The thing I remember most about my first day in Senegal was that I had to sneeze the entire time.
Alright. So. Rewind to me walking up to my new home, leaving a trail of sweat, friends, and three Senegalese men who are dragging my bags behind me. They open the front door to my new home without knocking and lead me straight upstairs to my room. My bags are through the door and I’m surprised at how big my bed is! I turn around and they are gone.
Now in my room, I see my door isn’t a door at all but a sheet, and so I am not surprised when the maid doesn’t knock but stumbles in and yells at me. Just kidding I almost peed, at first because she is loud and tall and doesn’t seem to be speaking a language at all, but then I realize that she is deaf. She is frustrated that I do not understand and then leaves and what? I have finally made contact, and she does not understand any of the three languages I now speak.
I sit in my room for a while longer until I hear a pound on the wall. I look outside the sheet/door and see a bowl of yogurt and rice sitting on the floor. I can’t even sit next to someone who is eating yogurt. When I think about yogurt I think about morbid things like the end of the world and human nature because why would people ever create yogurt? Ask me what other foods I don’t like. Oh wait don’t because yogurt is the only one.
I stare at it for a bit, and I swear I can see eyes emerging from the curdly surface staring back at me and once I realize that I could eat my fingers I am so hungry, I lean down and pick it up. I hold my nose and by the second gulp I know that I am going to throw up, except no one has shown me to the bathroom. Now I’m out the back door and in an alley where I throw up. Twice.
Here I begin to let myself feel and when the tears don’t come, I conclude that it is because I am dehydrated and actually just can’t.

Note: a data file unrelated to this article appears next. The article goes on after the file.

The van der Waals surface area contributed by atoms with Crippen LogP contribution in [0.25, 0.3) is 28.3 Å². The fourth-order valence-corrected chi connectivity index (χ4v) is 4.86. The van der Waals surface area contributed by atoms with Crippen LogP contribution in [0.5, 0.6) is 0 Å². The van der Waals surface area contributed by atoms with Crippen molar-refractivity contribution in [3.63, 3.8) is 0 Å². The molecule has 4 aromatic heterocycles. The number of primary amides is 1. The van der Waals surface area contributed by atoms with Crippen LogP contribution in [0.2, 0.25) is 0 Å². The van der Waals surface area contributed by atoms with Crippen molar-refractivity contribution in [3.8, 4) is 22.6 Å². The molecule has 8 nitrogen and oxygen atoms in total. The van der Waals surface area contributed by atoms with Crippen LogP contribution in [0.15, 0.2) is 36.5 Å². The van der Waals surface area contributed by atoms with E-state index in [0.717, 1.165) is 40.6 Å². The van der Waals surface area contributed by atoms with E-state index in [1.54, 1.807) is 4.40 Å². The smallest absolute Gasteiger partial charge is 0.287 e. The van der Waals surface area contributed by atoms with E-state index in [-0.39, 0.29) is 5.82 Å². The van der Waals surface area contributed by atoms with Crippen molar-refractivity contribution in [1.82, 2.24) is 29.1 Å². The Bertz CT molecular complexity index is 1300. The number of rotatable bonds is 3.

At night when the power goes out I think that I really could potentially be dead. I also remember waking up somewhere around 2 in the morning wanting water like I hadn’t had it for days, but remember that I still don’t know where the bathroom is. I know what drinking water would most likely cause me to do, and so I decide not to drink because I figure puking in the alley was enough, and that I didn’t necessarily have to pee in it as well.
Now I am late to class the next morning at ACI and my hair is plastered to my head and my clothes feel like they are now part of my skin because I didn’t have time to shower because my alarm didn’t go off and there was nobody to walk me to school and so I had to run here and I dropped my baguette on the way so I am really hungry and I tripped because this goat was staring at me and I know if anyone was going to be attacked by a goat it most definitely would be me. And I think about this as I see for the first time everyone laughing and smiling and I am now like what the hell just even happened?
One of the things which was most important to me at home was trying to convince other students to take a gap year, and then my second blog is this ridiculous story. Except, the thing is, I am ridiculously happy here and the last thing I want is for anyone to be discouraged by this because it showed my right away how much effort it was going to take to truly integrate myself into this family, and it was one of the best lessons I could have learned that first day.
The story was already hilarious to me in that moment and when I opened my mouth to exclaim that I’d never been more excited about this whole gap year thing, I sneezed.